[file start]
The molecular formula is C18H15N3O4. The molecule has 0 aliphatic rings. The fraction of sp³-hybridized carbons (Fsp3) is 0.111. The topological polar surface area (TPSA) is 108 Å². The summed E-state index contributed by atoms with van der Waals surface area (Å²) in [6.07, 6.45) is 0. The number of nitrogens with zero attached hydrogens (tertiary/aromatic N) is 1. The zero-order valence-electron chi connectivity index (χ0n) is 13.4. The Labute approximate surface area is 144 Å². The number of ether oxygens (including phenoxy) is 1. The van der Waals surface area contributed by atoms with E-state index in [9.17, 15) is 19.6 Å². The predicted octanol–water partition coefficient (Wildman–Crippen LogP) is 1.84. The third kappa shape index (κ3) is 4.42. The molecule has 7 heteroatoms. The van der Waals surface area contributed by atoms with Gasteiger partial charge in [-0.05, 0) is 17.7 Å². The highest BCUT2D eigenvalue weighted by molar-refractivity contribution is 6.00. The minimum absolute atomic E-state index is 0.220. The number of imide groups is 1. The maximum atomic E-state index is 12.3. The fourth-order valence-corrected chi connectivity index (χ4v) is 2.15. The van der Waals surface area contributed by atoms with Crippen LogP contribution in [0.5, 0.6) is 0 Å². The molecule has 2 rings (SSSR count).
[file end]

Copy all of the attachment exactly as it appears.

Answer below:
The molecular formula is C18H15N3O4. The molecule has 0 aliphatic rings. The fraction of sp³-hybridized carbons (Fsp3) is 0.111. The topological polar surface area (TPSA) is 108 Å². The summed E-state index contributed by atoms with van der Waals surface area (Å²) in [6.07, 6.45) is 0. The number of nitrogens with zero attached hydrogens (tertiary/aromatic N) is 1. The zero-order valence-electron chi connectivity index (χ0n) is 13.4. The Labute approximate surface area is 144 Å². The number of ether oxygens (including phenoxy) is 1. The van der Waals surface area contributed by atoms with E-state index in [9.17, 15) is 19.6 Å². The predicted octanol–water partition coefficient (Wildman–Crippen LogP) is 1.84. The third kappa shape index (κ3) is 4.42. The molecule has 7 heteroatoms. The van der Waals surface area contributed by atoms with Gasteiger partial charge in [-0.05, 0) is 17.7 Å². The highest BCUT2D eigenvalue weighted by molar-refractivity contribution is 6.00. The minimum absolute atomic E-state index is 0.220. The number of imide groups is 1. The maximum atomic E-state index is 12.3. The fourth-order valence-corrected chi connectivity index (χ4v) is 2.15. The van der Waals surface area contributed by atoms with Crippen LogP contribution in [0.5, 0.6) is 0 Å². The molecule has 2 rings (SSSR count).